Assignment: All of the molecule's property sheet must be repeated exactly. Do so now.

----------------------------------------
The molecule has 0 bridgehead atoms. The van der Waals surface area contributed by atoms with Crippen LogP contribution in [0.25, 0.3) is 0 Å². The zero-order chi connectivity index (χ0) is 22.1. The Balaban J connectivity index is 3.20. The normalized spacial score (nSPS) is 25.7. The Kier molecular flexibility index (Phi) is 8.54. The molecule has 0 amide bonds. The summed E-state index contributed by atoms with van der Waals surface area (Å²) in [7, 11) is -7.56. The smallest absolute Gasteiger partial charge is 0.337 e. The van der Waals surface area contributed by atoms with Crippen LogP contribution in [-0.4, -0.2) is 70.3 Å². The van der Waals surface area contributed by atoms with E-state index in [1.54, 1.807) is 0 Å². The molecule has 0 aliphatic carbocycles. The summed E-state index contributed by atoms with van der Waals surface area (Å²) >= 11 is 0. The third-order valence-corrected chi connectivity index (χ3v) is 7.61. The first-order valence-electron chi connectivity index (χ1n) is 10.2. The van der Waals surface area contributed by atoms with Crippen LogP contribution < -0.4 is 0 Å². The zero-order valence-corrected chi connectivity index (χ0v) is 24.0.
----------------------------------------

The molecule has 0 bridgehead atoms. The van der Waals surface area contributed by atoms with Crippen LogP contribution in [0.25, 0.3) is 0 Å². The zero-order chi connectivity index (χ0) is 22.1. The Balaban J connectivity index is 3.20. The normalized spacial score (nSPS) is 25.7. The Kier molecular flexibility index (Phi) is 8.54. The molecule has 0 amide bonds. The summed E-state index contributed by atoms with van der Waals surface area (Å²) in [7, 11) is -7.56. The smallest absolute Gasteiger partial charge is 0.337 e. The van der Waals surface area contributed by atoms with Crippen LogP contribution in [-0.4, -0.2) is 70.3 Å². The van der Waals surface area contributed by atoms with E-state index in [1.54, 1.807) is 0 Å². The molecule has 0 aliphatic carbocycles. The summed E-state index contributed by atoms with van der Waals surface area (Å²) >= 11 is 0. The third-order valence-corrected chi connectivity index (χ3v) is 7.61. The first-order valence-electron chi connectivity index (χ1n) is 10.2. The van der Waals surface area contributed by atoms with Crippen LogP contribution < -0.4 is 0 Å². The zero-order valence-corrected chi connectivity index (χ0v) is 24.0.